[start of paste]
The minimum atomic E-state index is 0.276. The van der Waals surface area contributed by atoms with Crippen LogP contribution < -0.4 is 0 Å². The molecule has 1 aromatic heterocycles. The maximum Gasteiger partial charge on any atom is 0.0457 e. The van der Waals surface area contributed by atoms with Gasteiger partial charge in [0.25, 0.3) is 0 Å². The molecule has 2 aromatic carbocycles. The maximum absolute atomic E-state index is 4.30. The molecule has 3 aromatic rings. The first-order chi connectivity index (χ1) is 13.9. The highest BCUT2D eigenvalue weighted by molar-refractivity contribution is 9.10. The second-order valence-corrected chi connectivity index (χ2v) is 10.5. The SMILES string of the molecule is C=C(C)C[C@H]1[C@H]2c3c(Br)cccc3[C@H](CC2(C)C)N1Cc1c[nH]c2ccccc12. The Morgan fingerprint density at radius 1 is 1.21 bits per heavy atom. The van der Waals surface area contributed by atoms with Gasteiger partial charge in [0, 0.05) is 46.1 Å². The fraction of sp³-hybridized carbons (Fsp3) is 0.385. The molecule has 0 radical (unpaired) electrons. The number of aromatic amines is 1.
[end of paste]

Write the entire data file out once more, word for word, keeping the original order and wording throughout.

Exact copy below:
The minimum atomic E-state index is 0.276. The van der Waals surface area contributed by atoms with Crippen LogP contribution < -0.4 is 0 Å². The molecule has 1 aromatic heterocycles. The maximum Gasteiger partial charge on any atom is 0.0457 e. The van der Waals surface area contributed by atoms with Gasteiger partial charge in [0.25, 0.3) is 0 Å². The molecule has 2 aromatic carbocycles. The maximum absolute atomic E-state index is 4.30. The molecule has 3 aromatic rings. The first-order chi connectivity index (χ1) is 13.9. The highest BCUT2D eigenvalue weighted by molar-refractivity contribution is 9.10. The second-order valence-corrected chi connectivity index (χ2v) is 10.5. The SMILES string of the molecule is C=C(C)C[C@H]1[C@H]2c3c(Br)cccc3[C@H](CC2(C)C)N1Cc1c[nH]c2ccccc12. The Morgan fingerprint density at radius 1 is 1.21 bits per heavy atom. The van der Waals surface area contributed by atoms with Gasteiger partial charge in [0, 0.05) is 46.1 Å². The fraction of sp³-hybridized carbons (Fsp3) is 0.385. The molecule has 0 radical (unpaired) electrons. The number of aromatic amines is 1.